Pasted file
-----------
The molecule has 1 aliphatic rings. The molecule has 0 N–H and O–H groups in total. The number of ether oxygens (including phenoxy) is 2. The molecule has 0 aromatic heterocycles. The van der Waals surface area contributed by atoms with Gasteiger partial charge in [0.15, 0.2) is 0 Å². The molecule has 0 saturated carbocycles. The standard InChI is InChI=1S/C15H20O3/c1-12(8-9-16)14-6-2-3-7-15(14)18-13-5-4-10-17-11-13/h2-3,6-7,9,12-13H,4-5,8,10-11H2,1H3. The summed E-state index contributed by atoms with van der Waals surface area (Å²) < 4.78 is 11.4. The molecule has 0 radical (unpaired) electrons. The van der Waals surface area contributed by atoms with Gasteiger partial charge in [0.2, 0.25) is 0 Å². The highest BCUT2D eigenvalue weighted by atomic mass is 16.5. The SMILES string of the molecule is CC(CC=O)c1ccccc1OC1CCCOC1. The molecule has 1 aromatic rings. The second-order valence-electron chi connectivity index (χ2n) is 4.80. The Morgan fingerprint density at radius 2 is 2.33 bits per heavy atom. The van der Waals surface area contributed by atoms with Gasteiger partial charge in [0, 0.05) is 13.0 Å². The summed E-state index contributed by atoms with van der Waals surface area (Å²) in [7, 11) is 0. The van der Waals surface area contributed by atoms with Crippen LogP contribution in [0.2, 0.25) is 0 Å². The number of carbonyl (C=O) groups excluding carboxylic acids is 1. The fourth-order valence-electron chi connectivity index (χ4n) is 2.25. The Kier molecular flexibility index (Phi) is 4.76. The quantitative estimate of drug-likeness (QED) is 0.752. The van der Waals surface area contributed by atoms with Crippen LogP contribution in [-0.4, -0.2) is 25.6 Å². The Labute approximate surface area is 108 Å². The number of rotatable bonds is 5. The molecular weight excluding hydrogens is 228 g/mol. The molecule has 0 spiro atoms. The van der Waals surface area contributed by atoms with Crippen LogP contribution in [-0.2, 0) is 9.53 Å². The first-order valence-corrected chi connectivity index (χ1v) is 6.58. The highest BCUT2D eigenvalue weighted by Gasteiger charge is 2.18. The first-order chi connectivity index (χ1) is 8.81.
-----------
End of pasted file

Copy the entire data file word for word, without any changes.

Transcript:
The molecule has 1 aliphatic rings. The molecule has 0 N–H and O–H groups in total. The number of ether oxygens (including phenoxy) is 2. The molecule has 0 aromatic heterocycles. The van der Waals surface area contributed by atoms with Gasteiger partial charge in [0.15, 0.2) is 0 Å². The molecule has 0 saturated carbocycles. The standard InChI is InChI=1S/C15H20O3/c1-12(8-9-16)14-6-2-3-7-15(14)18-13-5-4-10-17-11-13/h2-3,6-7,9,12-13H,4-5,8,10-11H2,1H3. The summed E-state index contributed by atoms with van der Waals surface area (Å²) < 4.78 is 11.4. The molecule has 0 radical (unpaired) electrons. The van der Waals surface area contributed by atoms with Gasteiger partial charge in [0.2, 0.25) is 0 Å². The highest BCUT2D eigenvalue weighted by atomic mass is 16.5. The SMILES string of the molecule is CC(CC=O)c1ccccc1OC1CCCOC1. The molecule has 1 aromatic rings. The second-order valence-electron chi connectivity index (χ2n) is 4.80. The Morgan fingerprint density at radius 2 is 2.33 bits per heavy atom. The van der Waals surface area contributed by atoms with Gasteiger partial charge in [0, 0.05) is 13.0 Å². The summed E-state index contributed by atoms with van der Waals surface area (Å²) in [7, 11) is 0. The van der Waals surface area contributed by atoms with Crippen LogP contribution in [0.2, 0.25) is 0 Å². The number of carbonyl (C=O) groups excluding carboxylic acids is 1. The fourth-order valence-electron chi connectivity index (χ4n) is 2.25. The Kier molecular flexibility index (Phi) is 4.76. The quantitative estimate of drug-likeness (QED) is 0.752. The van der Waals surface area contributed by atoms with Crippen LogP contribution in [-0.4, -0.2) is 25.6 Å². The Labute approximate surface area is 108 Å². The number of rotatable bonds is 5. The molecular weight excluding hydrogens is 228 g/mol. The molecule has 0 spiro atoms. The van der Waals surface area contributed by atoms with Crippen LogP contribution in [-0.2, 0) is 9.53 Å². The first-order valence-corrected chi connectivity index (χ1v) is 6.58. The highest BCUT2D eigenvalue weighted by Gasteiger charge is 2.18. The first-order chi connectivity index (χ1) is 8.81.